Thanks to the injury I had to cancel one day of speed work and I have decided to cancel my weekly long run.
I have this nagging pain on the area, it is not serious and I could still run with the pain but I have decided to take precaution and avoid see it turn into something more serious. After all time is on my side, I started marathon training two months ago and I have made great progress and I still have two more months before the marathon. Start your training early and you will have time to treat inevitable injuries and get back to training.
What caused the Achilles Tendinitis.
I speculate it has something today with the changes in my training. The last two week I have been doing serious speed work and I guese the fast running was more than my body could handle.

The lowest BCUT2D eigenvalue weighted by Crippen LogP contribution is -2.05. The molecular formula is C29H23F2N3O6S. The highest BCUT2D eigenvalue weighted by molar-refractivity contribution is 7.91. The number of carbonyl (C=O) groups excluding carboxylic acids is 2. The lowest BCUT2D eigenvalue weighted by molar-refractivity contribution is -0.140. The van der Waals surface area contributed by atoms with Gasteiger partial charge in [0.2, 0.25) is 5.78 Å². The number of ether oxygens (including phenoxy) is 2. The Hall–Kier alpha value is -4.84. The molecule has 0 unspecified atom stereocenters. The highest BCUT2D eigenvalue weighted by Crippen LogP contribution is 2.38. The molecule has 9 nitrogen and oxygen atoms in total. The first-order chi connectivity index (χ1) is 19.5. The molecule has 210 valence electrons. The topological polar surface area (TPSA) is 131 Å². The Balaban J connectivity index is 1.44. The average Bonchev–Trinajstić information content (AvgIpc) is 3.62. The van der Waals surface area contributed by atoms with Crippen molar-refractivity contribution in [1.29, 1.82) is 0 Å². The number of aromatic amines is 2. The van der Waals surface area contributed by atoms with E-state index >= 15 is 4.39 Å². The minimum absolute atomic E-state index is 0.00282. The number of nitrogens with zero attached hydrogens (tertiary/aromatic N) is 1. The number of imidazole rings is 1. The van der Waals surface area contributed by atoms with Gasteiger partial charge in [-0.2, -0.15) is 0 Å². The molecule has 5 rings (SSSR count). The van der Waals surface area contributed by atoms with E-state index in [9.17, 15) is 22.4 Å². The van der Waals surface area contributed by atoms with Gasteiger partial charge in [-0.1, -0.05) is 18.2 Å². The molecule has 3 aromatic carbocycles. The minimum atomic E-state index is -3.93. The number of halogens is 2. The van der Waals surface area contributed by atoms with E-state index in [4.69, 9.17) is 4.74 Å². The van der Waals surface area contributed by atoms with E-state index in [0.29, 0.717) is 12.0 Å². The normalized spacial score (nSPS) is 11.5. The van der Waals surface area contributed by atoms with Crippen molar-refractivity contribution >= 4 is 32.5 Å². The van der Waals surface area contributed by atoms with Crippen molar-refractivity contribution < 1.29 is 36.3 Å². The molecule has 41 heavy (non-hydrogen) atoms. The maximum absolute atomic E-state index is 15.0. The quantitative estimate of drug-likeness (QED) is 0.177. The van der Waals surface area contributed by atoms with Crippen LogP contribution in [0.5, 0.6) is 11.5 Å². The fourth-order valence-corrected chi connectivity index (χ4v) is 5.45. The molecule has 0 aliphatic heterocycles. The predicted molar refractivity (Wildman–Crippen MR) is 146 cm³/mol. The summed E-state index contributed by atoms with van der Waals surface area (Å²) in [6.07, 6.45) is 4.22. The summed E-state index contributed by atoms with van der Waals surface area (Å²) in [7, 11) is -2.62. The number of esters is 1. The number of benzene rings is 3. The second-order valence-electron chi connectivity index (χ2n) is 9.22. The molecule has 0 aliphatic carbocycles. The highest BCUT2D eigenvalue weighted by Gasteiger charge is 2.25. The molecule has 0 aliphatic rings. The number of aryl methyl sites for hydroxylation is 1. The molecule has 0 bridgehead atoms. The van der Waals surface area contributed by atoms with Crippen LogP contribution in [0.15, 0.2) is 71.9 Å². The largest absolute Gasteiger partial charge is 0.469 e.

Treatment of the Achilles tendinitis
A one week rest,wearing my sports shoes instead of my heavy boots to work, a few calf muscle strength exercise plus applying an anti-inflammation cream should heal the archilles tendonitis.
After two months of training for 2009 stanchart marathon am feeling good. The last two Sundays I have run two 28K long runs, the first one turned horrible when I suffered a blurred vision near the end. Yesterday I had a strong 28K, I finished the run feeling strong.
Long run marathon training to build fitness.
Until now my training was focused on building physical and cardiovascular fitness by running a long run once per week at a slow pace. Mission accomplished!
Shifting to speed.